More people will need urgent care unless we fix the social drivers of health.
We talked about improving the quality of life from the perspective of a former Air Force pilot and family physician-turned-urgent-care-doctor.
Dr. Worthe Holt has cared for patients, led health system operations, was the Deputy Chief Medical Officer for a large health insurance company. He served as a pilot in the United States Air Force, and as Major General, Special Assistant to the Commander, and Deputy Chief of Staff, in the United States Africa Command.
Photo by RDNE Stock project at Pexels
More people need care, but put it off, go to urgent care clinics, or simply don't get it. All that drives up costs.
1. There is a higher rate of chronic conditions like diabetes, hypertension, and heart problems. Sometimes it’s because people choose to drink too much, smoke, eat unhealthy foods, and not exercise. Sometimes it’s not a choice.
2. People live longer, and require more care as they age.
3. Social drivers can make poor health worse. Living where there is no place to get healthy food, living alone, or not having transportation make it difficult for people to take care of themselves and get to the care they need.
Further, social drivers lead to mental health issues because they create anxiety and depression as people struggle to survive.
4. People often can’t get an appointment to see a primary care doctor in a timely manner.
5. Health insurance companies encourage people to go to a primary care doctor and discourage them from going to the emergency department.
It is not clear that the government can effectively and efficiently single-handedly fix and pay for health care.
Urgent clinics have an unplanned, out-sized role in healthcare
We are asking the clinical community to help reduce costs and solve for social problems.
A doctor can provide guidance and treatment options to help prevent people from developing chronic conditions or to slow their progress.
Doctors can’t control what people do outside of the office, nor how the world around them influence their behavior.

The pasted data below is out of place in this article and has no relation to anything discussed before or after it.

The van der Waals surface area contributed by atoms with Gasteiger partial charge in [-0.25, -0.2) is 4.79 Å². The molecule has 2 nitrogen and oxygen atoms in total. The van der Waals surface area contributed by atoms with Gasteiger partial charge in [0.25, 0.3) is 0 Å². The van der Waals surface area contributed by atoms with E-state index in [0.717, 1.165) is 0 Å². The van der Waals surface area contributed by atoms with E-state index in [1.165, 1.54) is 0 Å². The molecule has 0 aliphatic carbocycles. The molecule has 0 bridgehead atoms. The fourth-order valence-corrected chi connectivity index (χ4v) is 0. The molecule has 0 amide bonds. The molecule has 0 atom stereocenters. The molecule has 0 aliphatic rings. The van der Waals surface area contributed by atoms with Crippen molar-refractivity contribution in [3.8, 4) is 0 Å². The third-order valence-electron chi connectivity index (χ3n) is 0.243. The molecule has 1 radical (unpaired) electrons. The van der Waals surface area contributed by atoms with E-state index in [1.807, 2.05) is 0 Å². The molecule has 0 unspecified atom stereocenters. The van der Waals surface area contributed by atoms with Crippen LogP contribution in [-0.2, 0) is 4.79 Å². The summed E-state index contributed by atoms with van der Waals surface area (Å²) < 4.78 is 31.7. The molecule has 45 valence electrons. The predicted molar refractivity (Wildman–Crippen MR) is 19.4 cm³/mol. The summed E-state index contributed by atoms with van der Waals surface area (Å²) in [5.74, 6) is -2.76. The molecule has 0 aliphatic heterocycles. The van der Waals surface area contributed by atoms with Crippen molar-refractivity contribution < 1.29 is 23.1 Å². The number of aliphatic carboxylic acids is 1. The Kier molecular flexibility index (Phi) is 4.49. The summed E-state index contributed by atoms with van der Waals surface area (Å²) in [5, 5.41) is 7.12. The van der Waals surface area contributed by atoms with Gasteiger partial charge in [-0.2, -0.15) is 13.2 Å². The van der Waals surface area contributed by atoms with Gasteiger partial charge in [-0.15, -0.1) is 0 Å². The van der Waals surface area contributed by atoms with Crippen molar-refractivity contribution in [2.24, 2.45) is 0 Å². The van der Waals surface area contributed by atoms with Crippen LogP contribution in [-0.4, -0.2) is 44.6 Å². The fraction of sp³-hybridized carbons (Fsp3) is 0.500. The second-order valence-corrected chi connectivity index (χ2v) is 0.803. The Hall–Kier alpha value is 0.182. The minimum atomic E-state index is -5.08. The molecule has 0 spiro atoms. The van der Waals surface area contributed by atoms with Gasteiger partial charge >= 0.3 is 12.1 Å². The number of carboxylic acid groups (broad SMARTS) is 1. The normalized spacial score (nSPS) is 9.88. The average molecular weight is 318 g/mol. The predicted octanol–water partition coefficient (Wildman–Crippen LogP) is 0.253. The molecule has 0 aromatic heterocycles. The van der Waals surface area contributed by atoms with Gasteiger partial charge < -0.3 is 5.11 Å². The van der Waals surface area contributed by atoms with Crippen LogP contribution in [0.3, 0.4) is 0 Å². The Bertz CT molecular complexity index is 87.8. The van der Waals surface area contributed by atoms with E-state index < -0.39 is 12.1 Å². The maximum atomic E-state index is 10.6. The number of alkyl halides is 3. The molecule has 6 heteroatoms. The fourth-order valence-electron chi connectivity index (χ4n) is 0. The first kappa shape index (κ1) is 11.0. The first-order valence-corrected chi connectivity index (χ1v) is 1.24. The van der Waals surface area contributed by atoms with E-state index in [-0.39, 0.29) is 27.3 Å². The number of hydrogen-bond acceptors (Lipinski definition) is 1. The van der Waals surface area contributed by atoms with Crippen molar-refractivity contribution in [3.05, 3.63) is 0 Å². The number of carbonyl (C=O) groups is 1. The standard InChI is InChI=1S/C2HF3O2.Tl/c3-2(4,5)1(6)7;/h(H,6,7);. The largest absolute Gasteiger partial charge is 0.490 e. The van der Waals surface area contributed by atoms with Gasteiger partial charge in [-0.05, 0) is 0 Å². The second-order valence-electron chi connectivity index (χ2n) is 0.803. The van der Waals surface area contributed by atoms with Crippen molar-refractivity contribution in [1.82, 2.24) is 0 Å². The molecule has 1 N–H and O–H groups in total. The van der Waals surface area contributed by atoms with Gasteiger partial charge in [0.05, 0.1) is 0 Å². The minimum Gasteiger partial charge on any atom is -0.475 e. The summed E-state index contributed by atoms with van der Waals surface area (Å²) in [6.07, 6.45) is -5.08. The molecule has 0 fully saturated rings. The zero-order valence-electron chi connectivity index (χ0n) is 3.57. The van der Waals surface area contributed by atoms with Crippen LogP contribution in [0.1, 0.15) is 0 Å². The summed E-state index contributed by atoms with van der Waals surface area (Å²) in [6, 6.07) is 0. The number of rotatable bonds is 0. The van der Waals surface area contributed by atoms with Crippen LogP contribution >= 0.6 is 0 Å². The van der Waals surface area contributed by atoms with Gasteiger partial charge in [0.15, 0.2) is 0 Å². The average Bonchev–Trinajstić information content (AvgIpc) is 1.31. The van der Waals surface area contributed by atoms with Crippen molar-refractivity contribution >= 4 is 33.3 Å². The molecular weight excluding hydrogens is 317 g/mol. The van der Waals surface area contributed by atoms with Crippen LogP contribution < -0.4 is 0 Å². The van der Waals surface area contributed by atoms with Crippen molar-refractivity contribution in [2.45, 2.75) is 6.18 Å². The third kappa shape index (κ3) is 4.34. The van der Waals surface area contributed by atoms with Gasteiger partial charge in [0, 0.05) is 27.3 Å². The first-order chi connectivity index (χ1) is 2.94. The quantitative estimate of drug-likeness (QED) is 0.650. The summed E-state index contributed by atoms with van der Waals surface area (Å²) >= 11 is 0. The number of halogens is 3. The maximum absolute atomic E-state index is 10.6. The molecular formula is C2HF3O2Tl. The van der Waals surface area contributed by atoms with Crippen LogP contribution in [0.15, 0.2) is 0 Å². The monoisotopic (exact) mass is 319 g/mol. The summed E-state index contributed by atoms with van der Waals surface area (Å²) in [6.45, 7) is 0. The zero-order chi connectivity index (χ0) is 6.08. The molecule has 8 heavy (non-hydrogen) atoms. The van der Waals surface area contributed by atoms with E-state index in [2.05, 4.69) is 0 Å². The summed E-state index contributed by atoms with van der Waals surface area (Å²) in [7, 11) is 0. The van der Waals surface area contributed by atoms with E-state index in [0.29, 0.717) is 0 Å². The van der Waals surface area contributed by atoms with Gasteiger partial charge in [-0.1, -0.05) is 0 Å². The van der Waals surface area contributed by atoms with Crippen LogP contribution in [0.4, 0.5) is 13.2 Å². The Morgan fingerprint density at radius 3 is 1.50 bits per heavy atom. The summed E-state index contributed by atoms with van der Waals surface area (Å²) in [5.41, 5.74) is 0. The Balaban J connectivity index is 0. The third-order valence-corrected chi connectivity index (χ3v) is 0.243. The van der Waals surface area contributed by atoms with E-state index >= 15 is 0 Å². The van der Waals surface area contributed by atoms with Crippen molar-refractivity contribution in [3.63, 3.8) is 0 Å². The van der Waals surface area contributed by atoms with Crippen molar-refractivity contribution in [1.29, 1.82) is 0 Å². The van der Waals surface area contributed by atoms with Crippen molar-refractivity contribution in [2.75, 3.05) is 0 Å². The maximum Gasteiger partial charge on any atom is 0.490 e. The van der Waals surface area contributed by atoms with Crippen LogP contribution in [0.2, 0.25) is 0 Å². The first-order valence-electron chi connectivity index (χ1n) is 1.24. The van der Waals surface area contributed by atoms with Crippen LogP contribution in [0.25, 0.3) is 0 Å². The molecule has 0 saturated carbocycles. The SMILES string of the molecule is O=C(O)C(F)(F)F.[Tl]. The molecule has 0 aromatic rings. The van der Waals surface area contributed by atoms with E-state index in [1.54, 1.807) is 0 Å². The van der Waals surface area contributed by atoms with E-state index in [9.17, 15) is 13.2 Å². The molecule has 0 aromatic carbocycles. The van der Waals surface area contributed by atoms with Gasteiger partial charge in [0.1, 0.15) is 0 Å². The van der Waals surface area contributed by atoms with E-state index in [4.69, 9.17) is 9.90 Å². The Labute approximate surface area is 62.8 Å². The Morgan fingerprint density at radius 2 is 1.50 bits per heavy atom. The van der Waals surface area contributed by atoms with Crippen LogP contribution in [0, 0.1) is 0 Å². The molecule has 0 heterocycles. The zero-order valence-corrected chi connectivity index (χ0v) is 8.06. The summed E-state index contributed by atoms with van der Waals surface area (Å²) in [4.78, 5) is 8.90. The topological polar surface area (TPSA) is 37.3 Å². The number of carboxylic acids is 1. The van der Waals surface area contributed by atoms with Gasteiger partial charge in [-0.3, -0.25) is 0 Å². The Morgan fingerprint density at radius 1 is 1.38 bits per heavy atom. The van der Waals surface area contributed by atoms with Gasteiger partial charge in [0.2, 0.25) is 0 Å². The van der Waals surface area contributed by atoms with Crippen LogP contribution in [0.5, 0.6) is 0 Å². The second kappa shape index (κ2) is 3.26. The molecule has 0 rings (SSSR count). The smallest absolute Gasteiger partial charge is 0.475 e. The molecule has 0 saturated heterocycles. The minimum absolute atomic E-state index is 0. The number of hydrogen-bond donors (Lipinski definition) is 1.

Urgent clinics that were supposed to serve as a primary care release now provide a range of disparate care and often look more like an emergency department than a primary care clinic.
This kind of utilization seems to indicate that costs are so high and access so poor that people are waiting until their condition is so bad that only urgent care will solve it.
We all need to be part of the healthcare problem
We need to be empathetic of people in need of health care. It is frustrating and scary for people who are in crisis or have children in crisis. Lack of access and high costs just make the suffering worse.
We should be encouraging people to take care of themselves, not criticizing them — or defending their “right” to live how they want. People know that they should not smoke or drink too much and eat more healthy food and exercise more.
It’s ok for doctors to recommend behavior-change, but make it manageable. They don’t have to run a marathon. They can take a walk. They don’t need to change everything they eat. They need to swap a few things, like fruits and vegetables instead of pre-made, processed meals.
At the same time, people should demand access and affordability, while engaging in healthier behavior.
Health systems and drug companies setting prices for health care services and drugs AND insurance companies designing the co-pays and deductibles should be held accountable.
Unless we address high costs and limited access, plus a chronically ill and aging population together, more people will likely need urgent care because they can’t afford routine care.
More about Dr. Holt
He flew the F-4 Phantom and F-16 during military operations and helped design plane technology so pilots could operate high-performance jets, while their bodies go through the physiological changes they experience.
After he retired, he went from a volunteer, developing training programs for resident physicians to practicing urgent care.